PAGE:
Hospira filed its application in December 2014, and the application was accepted for review by FDA in February 2015. This acceptance kicked off the complex series of deadlines for the exchange of information related to patent infringement, validity, and enforceability, affectionately known as the “patent dance.” One of Congress’s stated goals of the BPCIA’s “patent dance” is to potentially streamline and narrow patent litigation for biosimilar products.  According to the Compliant, Hospira notified Amgen when the FDA had accepted its BLA.  Although Hospira provided a copy of its BLA to Amgen on February 23, 2015, Amgen alleges that Hospira did not satisfy the disclosure requirements of section (l)(2)(A) of the BPCIA because Hospira did not provide any manufacturing information in addition to its BLA.

Following receipt of Hospira’s BLA, Amgen provided Hospira with a 3A list of patents which it believes could be asserted against Hospira. According to the pleadings submitted to the Court, Hospira’s 3A list identified only two patents.  The parties exchanged detailed statements, but Amgen has alleged that Hospira’s statement was deficient.  In the next step of the information exchange, section 4(a) of the BPCIA says that the RPS and the applicant “shall engage in good faith negotiations to agree on which, if any, patents” identified on their respective 3A and 3B lists “shall be the subject of an action for patent infringement.” According to Hospira’s Answer filed in the litigation, “Hospira advised Amgen that it accepted the patents” identified on Amgen’s 3A list and that litigation could proceed without further negotiations. Amgen’s Complaint, however, accuses Hospira of violating section (l)(4) of the BPCIA and contends that such acceptance did not amount to good-faith negotiations.

Hospira provided a notice of commercial marketing to Amgen on April 8, 2014.  Amgen objected to the notice as ineffective because it was provided before Hospira received approval (“licensure”) of its proposed product from the FDA.  The pleadings indicate that Hospira responded that it would rely on the April 8, 2015 notice and would not provide any further notice because in its view, further notice is not required.

The Litigation Begins

The Disclosure of Manufacturing Information Under (l)(2)(A)

On September 18, 2015, Amgen filed a Complaint against Hospira alleging infringement of U.S. Patent No. 5,856,298 (“the ’298 patent”), which Amgen identified in its initial list during the Patent Dance, and U.S. Patent No. 5,756,349 (“the ’349 patent”). In addition to counts based on infringement of these patents, Amgen’s complaint also included counts asserting that Hospira had violated the BPCIA by: 1) not providing manufacturing information along with its BLA in its initial notice to Amgen (Section (l)(2)); and 2) refusing to give NCM following the application’s approval.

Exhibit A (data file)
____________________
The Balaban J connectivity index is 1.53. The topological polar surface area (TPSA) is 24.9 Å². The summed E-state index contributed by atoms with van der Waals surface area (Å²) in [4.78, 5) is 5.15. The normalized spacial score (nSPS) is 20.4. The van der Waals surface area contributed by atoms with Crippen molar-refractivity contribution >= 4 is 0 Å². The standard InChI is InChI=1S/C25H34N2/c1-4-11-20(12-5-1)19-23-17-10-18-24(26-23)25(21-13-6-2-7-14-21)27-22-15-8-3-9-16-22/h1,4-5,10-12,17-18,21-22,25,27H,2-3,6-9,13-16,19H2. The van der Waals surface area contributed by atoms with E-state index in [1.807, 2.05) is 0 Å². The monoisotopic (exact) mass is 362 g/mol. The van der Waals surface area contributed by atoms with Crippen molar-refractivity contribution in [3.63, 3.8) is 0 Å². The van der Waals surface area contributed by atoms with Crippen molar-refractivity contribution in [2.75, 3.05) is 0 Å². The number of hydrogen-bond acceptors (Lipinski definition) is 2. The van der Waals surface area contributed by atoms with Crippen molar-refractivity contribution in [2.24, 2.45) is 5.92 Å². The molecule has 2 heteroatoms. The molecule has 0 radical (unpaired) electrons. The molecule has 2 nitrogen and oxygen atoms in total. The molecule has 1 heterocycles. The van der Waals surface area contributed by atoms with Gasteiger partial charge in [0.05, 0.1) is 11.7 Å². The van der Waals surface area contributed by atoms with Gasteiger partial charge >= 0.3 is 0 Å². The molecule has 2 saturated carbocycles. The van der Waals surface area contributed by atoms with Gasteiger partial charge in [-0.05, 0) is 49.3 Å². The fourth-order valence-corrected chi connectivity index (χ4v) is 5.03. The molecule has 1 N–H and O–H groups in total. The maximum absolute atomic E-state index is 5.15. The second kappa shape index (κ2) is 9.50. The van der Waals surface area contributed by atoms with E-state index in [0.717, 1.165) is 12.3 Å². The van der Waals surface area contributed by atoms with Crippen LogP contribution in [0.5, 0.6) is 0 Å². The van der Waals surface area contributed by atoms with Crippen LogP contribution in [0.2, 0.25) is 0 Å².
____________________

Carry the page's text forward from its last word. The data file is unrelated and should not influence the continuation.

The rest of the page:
In October 2015, Hospira moved to dismiss the count charging a violation of section (l)(2) regarding the disclosure requirements of the BPCIA, arguing that there is no private right of action for the enforcement of provisions of the BPCIA. Instead, Hospira argued that when an applicant elects not to disclose its application and manufacturing information pursuant to section (l)(2)(A) of the BPCIA, a reference product sponsor has a statutory remedy in the form of an immediately available declaratory judgment action, as expressly provided in section 9 of the BPCIA.

Following the Federal Circuit’s denial of a request for en banc review of the split majority panel’s decision in Amgen v. Sandoz which held that the BPCIA did not grant the right to compel compliance with the disclosure requirement of section (2)(A) and that the statute provided the only remedy in the form of a declaratory judgment action pursuant to section 9, Amgen filed an Amended Complaint dropping the section (2)(A) disclosure issue as a separate count. However, as the litigation progressed, Amgen has maintained its position that it requires manufacturing information, particularly to determine whether it may reasonably assert method patents directed to the cell culture in which Hospira’s product would be manufactured. In April 2015, the Court entered a scheduling order and the case was set for trial beginning in September 2017.